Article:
WASHINGTON -- The U.S. Supreme Court must decide whether violent video games fall under obscenity for minors, a category that would exempt them from free speech protections.
"We have here a new medium that cannot possibly have been envisioned at the time when the First Amendment was ratified," Associate Justice Samuel Alito said in oral arguments before the high court Nov. 2.
The case revolves around a 2005 California law that restricts video game retailers from selling or renting violent video games to minors. The law has been declared unconstitutional by lower federal courts and, therefore, is not active.
The law is specific in its definition of "violent:" the game must contain options for the player that include "killing, maiming, dismembering, or sexually assaulting an image of a human being." However, since the law is content-based, the opposition argues it fails to meet strict scrutiny conditions.
Strict scrutiny requires a legislature to show evidence that a law, which arguably infringes on free speech rights, is necessary to "achieve a compelling interest." In this case, the state argues that violent video games have harmful side effects for children who play them, and it is in the state's interest to protect them. The state submitted studies to the Supreme Court it said proved a correlation between violent video games and aggression in children.
California also used the 1968 Ginsberg v. New York decision as a precedent in its own case. In Ginsberg, the high court ruled merchants could not sell sexually explicit materials to minors. This ruling formed a new category of exempted speech: obscenity for minors. The state maintained this ruling should also apply to the law in question.
"The California law at issue today before this court differs from the New York law at issue in Ginsberg in only one respect," Zackery Morazzini, attorney for California, told the justices. "Where New York was concerned with minors' access to harmful sexual material outside the guidance of a parent, California is no less concerned with a minor's access to the deviant level of violence that is presented in a certain category of video games that can be no less harmful to the development of minors."
Some of the justices, however, didn't seem confident these studies were convincing enough to prove the law necessary. A few of them seemed to fear passing this law for video games would lead to further government censorship of other media.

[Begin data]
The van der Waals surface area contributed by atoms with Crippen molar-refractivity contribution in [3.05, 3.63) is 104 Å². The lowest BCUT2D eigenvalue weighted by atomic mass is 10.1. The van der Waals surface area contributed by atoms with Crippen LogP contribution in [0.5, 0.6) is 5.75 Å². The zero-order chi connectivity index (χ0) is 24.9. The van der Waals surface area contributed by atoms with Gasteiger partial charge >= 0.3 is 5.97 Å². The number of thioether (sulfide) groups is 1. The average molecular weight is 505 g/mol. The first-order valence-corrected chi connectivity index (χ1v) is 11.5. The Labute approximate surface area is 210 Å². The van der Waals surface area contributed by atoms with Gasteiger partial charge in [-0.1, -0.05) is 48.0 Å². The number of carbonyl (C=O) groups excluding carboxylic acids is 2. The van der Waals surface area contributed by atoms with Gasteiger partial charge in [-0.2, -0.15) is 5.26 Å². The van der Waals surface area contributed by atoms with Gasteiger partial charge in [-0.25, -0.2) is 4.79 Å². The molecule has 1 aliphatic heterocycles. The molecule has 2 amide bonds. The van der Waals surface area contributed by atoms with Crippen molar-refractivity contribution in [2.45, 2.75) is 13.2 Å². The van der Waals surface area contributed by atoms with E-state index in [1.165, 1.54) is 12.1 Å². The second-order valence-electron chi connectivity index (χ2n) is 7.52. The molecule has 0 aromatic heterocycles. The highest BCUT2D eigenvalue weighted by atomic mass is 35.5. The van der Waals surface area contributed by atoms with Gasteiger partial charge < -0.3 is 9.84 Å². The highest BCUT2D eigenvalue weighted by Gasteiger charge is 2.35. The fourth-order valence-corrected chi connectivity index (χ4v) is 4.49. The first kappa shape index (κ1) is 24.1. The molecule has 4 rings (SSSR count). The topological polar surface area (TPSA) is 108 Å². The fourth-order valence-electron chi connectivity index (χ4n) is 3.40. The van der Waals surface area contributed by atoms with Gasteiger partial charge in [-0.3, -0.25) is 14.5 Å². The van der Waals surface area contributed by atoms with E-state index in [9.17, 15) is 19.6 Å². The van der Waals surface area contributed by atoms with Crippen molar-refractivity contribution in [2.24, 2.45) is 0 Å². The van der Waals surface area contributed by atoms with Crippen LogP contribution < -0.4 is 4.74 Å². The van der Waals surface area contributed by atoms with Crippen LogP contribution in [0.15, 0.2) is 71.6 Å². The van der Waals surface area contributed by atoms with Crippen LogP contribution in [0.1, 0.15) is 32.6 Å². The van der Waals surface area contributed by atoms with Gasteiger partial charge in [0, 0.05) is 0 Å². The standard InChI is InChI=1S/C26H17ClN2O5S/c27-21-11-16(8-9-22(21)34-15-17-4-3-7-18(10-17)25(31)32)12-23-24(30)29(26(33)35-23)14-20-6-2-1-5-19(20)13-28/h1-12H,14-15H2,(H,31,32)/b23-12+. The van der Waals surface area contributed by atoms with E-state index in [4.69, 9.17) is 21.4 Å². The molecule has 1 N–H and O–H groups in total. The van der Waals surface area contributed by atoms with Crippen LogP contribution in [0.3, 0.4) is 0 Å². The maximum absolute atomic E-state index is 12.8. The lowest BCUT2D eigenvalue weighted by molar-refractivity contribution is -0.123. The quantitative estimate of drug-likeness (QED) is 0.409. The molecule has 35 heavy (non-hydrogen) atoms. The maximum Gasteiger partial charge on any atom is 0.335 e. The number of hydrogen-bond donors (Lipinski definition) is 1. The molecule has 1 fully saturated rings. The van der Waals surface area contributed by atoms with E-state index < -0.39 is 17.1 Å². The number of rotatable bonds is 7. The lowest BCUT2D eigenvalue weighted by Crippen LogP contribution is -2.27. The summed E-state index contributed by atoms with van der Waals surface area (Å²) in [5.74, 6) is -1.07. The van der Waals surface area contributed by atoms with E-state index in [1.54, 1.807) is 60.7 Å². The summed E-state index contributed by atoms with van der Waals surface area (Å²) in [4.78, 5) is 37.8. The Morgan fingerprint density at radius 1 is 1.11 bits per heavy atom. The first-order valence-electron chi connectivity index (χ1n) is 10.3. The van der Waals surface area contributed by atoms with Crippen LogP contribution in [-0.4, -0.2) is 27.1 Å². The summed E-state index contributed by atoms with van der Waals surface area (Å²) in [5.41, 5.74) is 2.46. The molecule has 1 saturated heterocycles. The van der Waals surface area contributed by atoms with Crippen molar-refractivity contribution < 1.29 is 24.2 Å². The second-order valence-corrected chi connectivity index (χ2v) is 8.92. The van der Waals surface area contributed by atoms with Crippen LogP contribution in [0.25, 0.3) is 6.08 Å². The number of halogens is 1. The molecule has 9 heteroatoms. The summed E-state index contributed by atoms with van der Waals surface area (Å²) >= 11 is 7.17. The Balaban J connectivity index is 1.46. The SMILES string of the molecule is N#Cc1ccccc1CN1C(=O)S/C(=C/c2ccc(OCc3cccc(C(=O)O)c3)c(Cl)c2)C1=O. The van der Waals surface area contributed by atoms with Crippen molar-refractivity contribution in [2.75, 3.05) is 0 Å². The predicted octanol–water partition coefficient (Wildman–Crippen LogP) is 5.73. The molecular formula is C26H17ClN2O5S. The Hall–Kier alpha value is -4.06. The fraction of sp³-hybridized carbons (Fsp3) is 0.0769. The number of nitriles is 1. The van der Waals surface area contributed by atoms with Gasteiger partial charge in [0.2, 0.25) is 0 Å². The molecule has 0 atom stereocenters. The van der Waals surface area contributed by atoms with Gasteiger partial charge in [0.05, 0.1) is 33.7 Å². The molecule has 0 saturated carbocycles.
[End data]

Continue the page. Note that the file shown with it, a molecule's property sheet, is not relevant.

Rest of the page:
"One of the studies, the Anderson study, says that the effect of violence is the same for a 'Bugs Bunny' episode as it is for a violent video. So can the legislature now, because it has that study, say we can outlaw 'Bugs Bunny?'" Associate Justice Elena Kagan said.
While the state expressed significant interest in preventing "developmental harm" caused by violent video games, California primarily wants to keep the decision in the parents' hands. It argues children are able to obtain these games without the permission or knowledge of their parents, which serves another function of the law. Morazzini said, "[T]his rule promotes the state's independent interest in helping parents protect the well-being of children in those instances when parents cannot be present."
The plaintiffs, the Entertainment Merchants Association (EMA), contend the ratings by the Entertainment Software Rating Board (ESRB) are sufficient guidelines for the purchase of video games. The highest ESRB ratings are M, for mature, and AO, adult only. The M rating includes content that, according to ESRB, "may contain intense violence, blood and gore, sexual content and/or strong language."
Enforcement of the rating recommendations is entirely voluntary. This means it is up to individual vendors whether the store will sell mature-rated games to minors or not. While the ESRB site says it works with retailers to support rating enforcement, a recent study by the Parents Television Council found one in five minors were able to purchase mature-rated video games from game vendors without a parent or guardian present.
Before the justices, Paul Smith, on behalf of EMA, argued the law is unnecessary because parents are already in control of their children's activities. He continued, naming five elements that parents have available to exercise control of what their children are exposed to: (1) ESRB ratings; (2) the fact that most of the time parents purchase the games; (3) most of the time the game is played on a family television; (4) televisions and game systems have parental controls, and (5) the fact the studies show any negative effects that take place do so after years of play.
While these elements are available to parents, some of the justices seemed unconvinced these were sufficient tools for parents to use in protecting and monitoring their children.
"You say there is no problem because 16 year olds in California never have $50 available to go buy a video game, and because they never have TVs in their room and their parents are always home watching what they do with their video games ... and the video games have features that allow parents to ... block the playing of violent video games, which can't be overcome by a computer-savvy California 16 year old, that's why there is no problem, right?" Alito said.
The justices also discussed issues such as the difference of what is appropriate for a 16-year-old in comparison to a 4-year-old and how this law could eventually affect other media. The final looming question seemed to be whether this law would be a precedent for further government censorship.
"You are asking us to create a whole new prohibition which the American people never ratified when they ratified the First Amendment," Associate Justice Antonin Scalia said. "[A]re we to sit day by day to decide what else will be made an exception from the First Amendment?"
A decision in Schwarzenegger v. Entertainment Merchants Association is expected before the court adjourns next summer.